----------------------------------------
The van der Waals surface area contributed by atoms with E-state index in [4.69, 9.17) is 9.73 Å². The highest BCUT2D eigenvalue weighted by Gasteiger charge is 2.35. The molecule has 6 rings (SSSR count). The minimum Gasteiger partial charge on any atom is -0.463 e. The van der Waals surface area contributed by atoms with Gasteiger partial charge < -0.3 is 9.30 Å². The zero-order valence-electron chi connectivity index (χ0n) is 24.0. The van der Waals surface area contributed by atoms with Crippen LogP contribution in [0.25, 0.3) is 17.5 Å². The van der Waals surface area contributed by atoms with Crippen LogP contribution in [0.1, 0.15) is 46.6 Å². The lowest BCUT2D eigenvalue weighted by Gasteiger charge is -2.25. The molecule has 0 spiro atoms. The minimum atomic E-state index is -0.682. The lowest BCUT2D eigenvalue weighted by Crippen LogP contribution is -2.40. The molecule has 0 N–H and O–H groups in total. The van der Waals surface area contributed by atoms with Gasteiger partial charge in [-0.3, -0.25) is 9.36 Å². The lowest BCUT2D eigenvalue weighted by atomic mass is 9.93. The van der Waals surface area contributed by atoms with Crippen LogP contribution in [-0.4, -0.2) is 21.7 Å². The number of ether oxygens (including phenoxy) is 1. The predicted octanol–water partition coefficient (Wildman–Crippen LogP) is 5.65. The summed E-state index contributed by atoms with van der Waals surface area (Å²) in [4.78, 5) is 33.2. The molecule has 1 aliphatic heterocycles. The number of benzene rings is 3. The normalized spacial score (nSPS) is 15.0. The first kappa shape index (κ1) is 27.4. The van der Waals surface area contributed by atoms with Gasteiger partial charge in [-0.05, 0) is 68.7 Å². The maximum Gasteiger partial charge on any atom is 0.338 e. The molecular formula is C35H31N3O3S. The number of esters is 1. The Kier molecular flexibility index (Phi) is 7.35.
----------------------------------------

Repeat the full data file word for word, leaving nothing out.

The van der Waals surface area contributed by atoms with E-state index in [4.69, 9.17) is 9.73 Å². The highest BCUT2D eigenvalue weighted by Gasteiger charge is 2.35. The molecule has 6 rings (SSSR count). The minimum Gasteiger partial charge on any atom is -0.463 e. The van der Waals surface area contributed by atoms with Gasteiger partial charge < -0.3 is 9.30 Å². The zero-order valence-electron chi connectivity index (χ0n) is 24.0. The van der Waals surface area contributed by atoms with Crippen LogP contribution in [0.25, 0.3) is 17.5 Å². The van der Waals surface area contributed by atoms with Crippen LogP contribution in [0.1, 0.15) is 46.6 Å². The lowest BCUT2D eigenvalue weighted by Gasteiger charge is -2.25. The molecule has 0 spiro atoms. The minimum atomic E-state index is -0.682. The lowest BCUT2D eigenvalue weighted by Crippen LogP contribution is -2.40. The molecule has 0 N–H and O–H groups in total. The van der Waals surface area contributed by atoms with Gasteiger partial charge in [-0.3, -0.25) is 9.36 Å². The lowest BCUT2D eigenvalue weighted by atomic mass is 9.93. The van der Waals surface area contributed by atoms with Crippen LogP contribution in [-0.4, -0.2) is 21.7 Å². The number of ether oxygens (including phenoxy) is 1. The predicted octanol–water partition coefficient (Wildman–Crippen LogP) is 5.65. The summed E-state index contributed by atoms with van der Waals surface area (Å²) in [4.78, 5) is 33.2. The molecule has 1 aliphatic heterocycles. The number of benzene rings is 3. The normalized spacial score (nSPS) is 15.0. The first kappa shape index (κ1) is 27.4. The van der Waals surface area contributed by atoms with Gasteiger partial charge in [-0.05, 0) is 68.7 Å². The maximum Gasteiger partial charge on any atom is 0.338 e. The molecular formula is C35H31N3O3S. The number of esters is 1. The Kier molecular flexibility index (Phi) is 7.35.